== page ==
james lagoJoseph James Lago is the Head of the PCCI Securities Brokers Corp. He has over 2 decades of experience in the investments industry in various capacities. He is also a professor of the De La Salle University Graduate School teaching in Management and Economics. He is a much sought after researcher, economist and analysts. He is a Registered Financial Panner.

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2013 Outlook, part 4

I am pleased to present the outlook of an esteemed colleague of mine, a professor and a well-respected analyst, Mr. Joseph James Lago, RFP. James is one of those who I consult with regards to the technical intricacies of investments and the economy and his wealth of experience made him one of the most competent finance professionals that I know.

Here’s the 2013 Outlook of Mr. Joseph James Lago

On PSEi

With the expectation of a 2013 GDP growth of at least 6.0%, the awaited investment grade credit rating, the averted US fiscal cliff and signs of a global economic stabilization and possible turnaround as the euro zone mends itself, our initial upside for the PSEi is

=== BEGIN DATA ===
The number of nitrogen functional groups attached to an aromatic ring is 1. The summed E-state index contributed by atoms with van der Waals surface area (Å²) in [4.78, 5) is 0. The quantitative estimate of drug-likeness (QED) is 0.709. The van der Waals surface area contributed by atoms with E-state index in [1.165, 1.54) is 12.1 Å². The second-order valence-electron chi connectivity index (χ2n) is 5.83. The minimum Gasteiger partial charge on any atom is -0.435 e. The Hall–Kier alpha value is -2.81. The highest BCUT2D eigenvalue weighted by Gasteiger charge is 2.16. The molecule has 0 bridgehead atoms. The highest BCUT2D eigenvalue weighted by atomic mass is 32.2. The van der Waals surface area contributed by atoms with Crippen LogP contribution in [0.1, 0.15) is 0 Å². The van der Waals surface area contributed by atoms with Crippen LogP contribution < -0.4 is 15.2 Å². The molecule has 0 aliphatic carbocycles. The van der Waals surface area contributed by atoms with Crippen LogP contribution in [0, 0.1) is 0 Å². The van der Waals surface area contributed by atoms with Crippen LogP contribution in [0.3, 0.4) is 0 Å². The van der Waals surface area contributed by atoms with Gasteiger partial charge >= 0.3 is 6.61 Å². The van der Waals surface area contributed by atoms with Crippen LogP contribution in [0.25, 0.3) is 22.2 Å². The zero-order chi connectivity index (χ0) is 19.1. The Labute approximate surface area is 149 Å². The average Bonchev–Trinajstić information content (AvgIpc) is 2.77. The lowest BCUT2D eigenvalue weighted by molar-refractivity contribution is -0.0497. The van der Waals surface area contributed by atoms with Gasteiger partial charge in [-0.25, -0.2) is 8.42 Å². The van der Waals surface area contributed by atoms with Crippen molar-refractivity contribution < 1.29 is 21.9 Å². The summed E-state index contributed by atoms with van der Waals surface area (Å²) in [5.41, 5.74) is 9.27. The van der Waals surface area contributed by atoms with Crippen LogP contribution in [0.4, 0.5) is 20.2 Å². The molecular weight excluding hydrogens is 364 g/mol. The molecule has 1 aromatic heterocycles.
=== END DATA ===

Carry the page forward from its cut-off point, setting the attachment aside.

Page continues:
6,300 – 6,500. We are guarded with our forecasts as: a) it will be difficult for the Philippine equity market to be among the region’stop performer for the fifth consecutive year; 2) the trailing and leading relative valuations are above its historical and regionalaverages; c) a continued moderate growth of the US economy will attract portfolio flows as US stocks are still undervalued; and d) will the investment grade rating of the country translate to an
improvement in the more relevant FDI flows that generate real economic activity and real employment?

It must not be lost that markets have their ups and downs and the PSEi deserves a proper, healthy correction. This is to cap exuberance and bring relative valuations to reasonable levels for a firmer footing.

We see the immediate supports of a healthy correction for the benchmark index at 5,750 and 5,500.

On the concern of the local market’s price-earnings and price-to-book ratios that are above its historical and regional averages, it could be bearable if we are talking of a deep equities market where we have at least 200 actively traded, fundamentally sound firms to choose from as the market average is skewed by those with large market capitalization. Sadly, of the more than 300 PSE-listed issues, less than 100 meet our fundamentally sound, actively traded screen.